If there’s one thing I learned, it’s the power of ‘Count’n Ounces.’ In my prior life, I went “to the field” in an airplane, and when the time came… jumped. I jumped with a parachute. I jumped with a reserve parachute. And, I jumped with a rucksack and LBE (Load Bearing equipment… which is military jargon for a canteen belt and suspenders) that contained everything I would have available to me to do whatever was I was going to the field for. Let’s not forget your weapon, ammunition, and other munitions. All told, everything I went out the door of the aircraft carrying anywhere from 120-160 pounds… or even more. Thank goodness, the parachute did its job.
When I started my career, we had a rucksack called a “jungle ruck.” It consisted of a tubular metal frame and a bag that held maybe 1 ½ to 2 cubic feet of space. Not a lot of space, considering everything we had to carry. On the frame (usually the top half) we would strap on a waterproof bag that carried sleeping gear and maybe a few other things. Now for a soldier heading to the field for 14-30 days, the first priority that goes in the ruck is mission critical supplies and equipment. For me, that meant a minimum of one heavy radio, multiple batteries (big batteries), antenna making supplies (wire, insulators, rope, etc.), and a bunch on other miscellaneous stuff. Next came my share of other required team equipment.
After that, I can start looking at my needs. Food, clothing, toiletries, sleeping gear, “snivel gear,” and the like. Every man had his standard list of personal stuff he took. And what you took was as small and lightweight as possible. You literally started ‘Count’n Ounces’ because you were going to carry every ounce you took. And if you could get away leaving that extra ounce behind, you did. Here’s an example: Back then, you were issued one of two types of field rations: C-rations or LRRP’s. C-Rations were “wet food.” It came in a box that had individual cans of the main meal, fruit, cake, bread, crackers, peanut butter, whatever. It also had a sundry kit that had coffee, creamer, salt, pepper, toilet paper, and a few other things. A full C-Rat may weigh 2 to 2 ½ pounds. You could either carry that whole thing… or… you could break it out and take only what you wanted and leave the rest behind. And that’s what we did. I couldn’t eat the box. It stayed behind. I didn’t want the creamer. Out it went. Whatever was inside that box that I was not going to consume, I left behind. It may have only totaled an ounce or two, but that’s weight I didn’t have to carry. Everything was scrutinized in such a manner. Probably the most valuable lesson I learned was the concept of “Dual Use.”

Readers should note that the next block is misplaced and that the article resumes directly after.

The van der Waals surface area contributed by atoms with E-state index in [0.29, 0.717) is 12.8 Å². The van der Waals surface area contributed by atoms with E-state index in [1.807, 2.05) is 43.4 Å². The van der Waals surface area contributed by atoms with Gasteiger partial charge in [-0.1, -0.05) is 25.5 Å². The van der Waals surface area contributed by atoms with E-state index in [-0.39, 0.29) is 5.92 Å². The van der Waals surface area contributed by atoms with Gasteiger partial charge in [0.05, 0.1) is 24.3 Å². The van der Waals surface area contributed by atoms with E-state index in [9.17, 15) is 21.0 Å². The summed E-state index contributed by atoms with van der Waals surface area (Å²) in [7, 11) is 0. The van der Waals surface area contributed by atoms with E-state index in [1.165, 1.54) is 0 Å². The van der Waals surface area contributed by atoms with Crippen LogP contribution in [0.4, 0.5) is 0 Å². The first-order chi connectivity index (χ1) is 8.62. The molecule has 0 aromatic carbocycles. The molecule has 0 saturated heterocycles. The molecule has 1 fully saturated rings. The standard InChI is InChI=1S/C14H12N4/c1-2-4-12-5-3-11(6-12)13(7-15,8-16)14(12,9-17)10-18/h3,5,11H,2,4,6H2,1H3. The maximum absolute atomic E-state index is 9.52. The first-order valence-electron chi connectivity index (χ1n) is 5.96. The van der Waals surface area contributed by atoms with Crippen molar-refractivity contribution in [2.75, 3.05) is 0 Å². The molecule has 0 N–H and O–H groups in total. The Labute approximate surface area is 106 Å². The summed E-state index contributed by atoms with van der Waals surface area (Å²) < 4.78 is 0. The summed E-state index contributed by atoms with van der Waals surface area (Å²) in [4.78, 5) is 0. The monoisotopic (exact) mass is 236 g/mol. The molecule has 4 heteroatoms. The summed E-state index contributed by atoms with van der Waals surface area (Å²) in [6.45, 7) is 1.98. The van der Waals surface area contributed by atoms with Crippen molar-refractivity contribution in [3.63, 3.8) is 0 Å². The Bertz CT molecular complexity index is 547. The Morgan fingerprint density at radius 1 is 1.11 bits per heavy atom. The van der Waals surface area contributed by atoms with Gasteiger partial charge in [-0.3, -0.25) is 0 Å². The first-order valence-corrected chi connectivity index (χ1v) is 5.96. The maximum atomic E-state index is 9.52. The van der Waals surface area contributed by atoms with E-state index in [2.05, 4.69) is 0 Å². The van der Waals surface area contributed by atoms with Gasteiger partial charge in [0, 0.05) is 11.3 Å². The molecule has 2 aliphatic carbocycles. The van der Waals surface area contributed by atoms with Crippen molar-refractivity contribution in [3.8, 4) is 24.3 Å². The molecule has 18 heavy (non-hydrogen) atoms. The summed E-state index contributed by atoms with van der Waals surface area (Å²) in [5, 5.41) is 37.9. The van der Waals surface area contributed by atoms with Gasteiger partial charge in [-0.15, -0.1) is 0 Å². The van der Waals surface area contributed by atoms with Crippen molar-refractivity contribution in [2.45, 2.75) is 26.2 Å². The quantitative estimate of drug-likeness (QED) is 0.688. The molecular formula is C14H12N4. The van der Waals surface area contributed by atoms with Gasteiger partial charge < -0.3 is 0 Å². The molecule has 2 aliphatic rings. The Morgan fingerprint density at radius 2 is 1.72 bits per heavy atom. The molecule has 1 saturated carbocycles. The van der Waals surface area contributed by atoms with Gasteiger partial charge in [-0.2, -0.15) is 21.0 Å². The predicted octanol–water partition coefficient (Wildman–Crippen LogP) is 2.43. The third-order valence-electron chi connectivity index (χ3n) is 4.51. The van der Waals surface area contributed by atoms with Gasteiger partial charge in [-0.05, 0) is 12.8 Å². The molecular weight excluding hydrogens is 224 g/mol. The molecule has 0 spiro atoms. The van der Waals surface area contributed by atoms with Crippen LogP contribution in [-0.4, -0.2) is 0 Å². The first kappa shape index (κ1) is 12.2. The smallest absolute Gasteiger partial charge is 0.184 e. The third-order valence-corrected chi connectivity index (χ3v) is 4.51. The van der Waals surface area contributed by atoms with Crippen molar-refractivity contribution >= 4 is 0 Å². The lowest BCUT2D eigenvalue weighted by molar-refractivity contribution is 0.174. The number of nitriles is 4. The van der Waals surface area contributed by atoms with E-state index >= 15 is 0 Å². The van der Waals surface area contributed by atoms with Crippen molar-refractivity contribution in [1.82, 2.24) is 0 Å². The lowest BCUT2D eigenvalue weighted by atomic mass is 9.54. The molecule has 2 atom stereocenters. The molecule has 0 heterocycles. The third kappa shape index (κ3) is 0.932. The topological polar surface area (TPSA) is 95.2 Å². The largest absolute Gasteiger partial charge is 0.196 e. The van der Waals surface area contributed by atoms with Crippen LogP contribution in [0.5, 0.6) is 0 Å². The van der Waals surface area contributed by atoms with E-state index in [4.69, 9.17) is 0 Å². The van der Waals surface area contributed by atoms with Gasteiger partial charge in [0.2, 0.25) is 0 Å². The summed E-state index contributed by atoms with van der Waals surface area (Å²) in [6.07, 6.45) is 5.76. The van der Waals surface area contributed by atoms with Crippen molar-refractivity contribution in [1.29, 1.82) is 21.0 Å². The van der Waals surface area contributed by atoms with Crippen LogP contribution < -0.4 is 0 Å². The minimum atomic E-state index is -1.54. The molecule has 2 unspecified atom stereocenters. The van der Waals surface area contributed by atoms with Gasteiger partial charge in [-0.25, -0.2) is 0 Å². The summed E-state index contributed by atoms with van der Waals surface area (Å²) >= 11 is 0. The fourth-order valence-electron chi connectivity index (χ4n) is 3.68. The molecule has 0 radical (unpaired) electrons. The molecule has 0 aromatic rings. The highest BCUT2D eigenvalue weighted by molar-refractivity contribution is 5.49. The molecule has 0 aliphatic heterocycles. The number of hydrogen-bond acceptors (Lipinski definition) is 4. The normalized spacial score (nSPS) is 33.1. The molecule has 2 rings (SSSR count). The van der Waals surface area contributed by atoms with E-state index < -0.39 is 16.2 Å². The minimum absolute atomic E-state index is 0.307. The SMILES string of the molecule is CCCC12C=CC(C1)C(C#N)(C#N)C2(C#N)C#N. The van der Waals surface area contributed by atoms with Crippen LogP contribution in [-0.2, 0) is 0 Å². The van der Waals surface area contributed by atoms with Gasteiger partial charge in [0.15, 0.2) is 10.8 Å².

What is Dual Use? It’s the selection of items that I took with me that could be used for two or more tasks. Comfort, no matter how menial, was important to us in the field. If you could carry something that had a dual use that also provided some means of comfort, it was worth its weight in gold. What’s an example of a dual use item? A canteen cup. The old G.I. canteen cup was made of stainless steel, and molded in such a way that the canteen fit inside. It was relatively heavy, but you could use to heat up food, drink coffee, scoop up water from a shallow creek to put into the canteen (yes… we used iodine tablets to purify the water), boil water for sterilization of medical instruments, collect berries or other native edibles, and the like. Another dual use item? Just about every man had a “drive-on-rag.” This was a triangle cloth called a cravat that he wore around his neck for warmth (when cold) or to hang something on (like a flashlight), tie around his head to keep sweat out of his eyes (when hot), and to use as a filter for bugs and other debris from water being collected and poured into the canteen (from the canteen cup). A multipurpose knife, like a Leatherman, was also popular. It had a knife, pliers, screw drivers, punches, even a saw. Parachute cord (aka 550 cord) was invaluable.
We had another saying, “Travel Light – Freeze at Night.” Sleeping bags were heavy… especially when they got wet (Army bags are down filled). Better to take a poncho liner (nylon) and a lightweight poncho (also nylon) and wrap up in them at night. Not as warm, but not as heavy. The rucksack was the pillow. No tent either. Instead, we used a second poncho strung up with 550 cord.
Time went on and the old jungle ruck was retired and replaced with the ALICE Ruck. A much bigger bag so we could carry more stuff. Eventually, that was replaced with what was called the LOWE Ruck. Even bigger, but it also was MUCH HEAVIER than the jungle or ALICE rucks. We were issued a lot more gear, too. Technology shrunk it down, but 100 pounds of lightweight gear weighs just as much as 100 pounds of heavy weight gear. So, ‘Count’n Ounces’ was still the name of the game.
In future articles as I talk about specific planning for or conducting treasure hunting adventures, be it metal detecting, gold prospecting, or whatever, I will be giving you my “spin” on supplies and equipment to take. In most cases, I’ll recommend something that is dual use, or at least light weight, yet gets the job done. I’m big on comfort, and part of that comfort is being able to get from point A to point B with all my “stuff” and not so exhausted that I cannot do what I went there to do. Until then, start thinking about ‘Count’n Ounces,” and start planning your next treasure hunting adventure.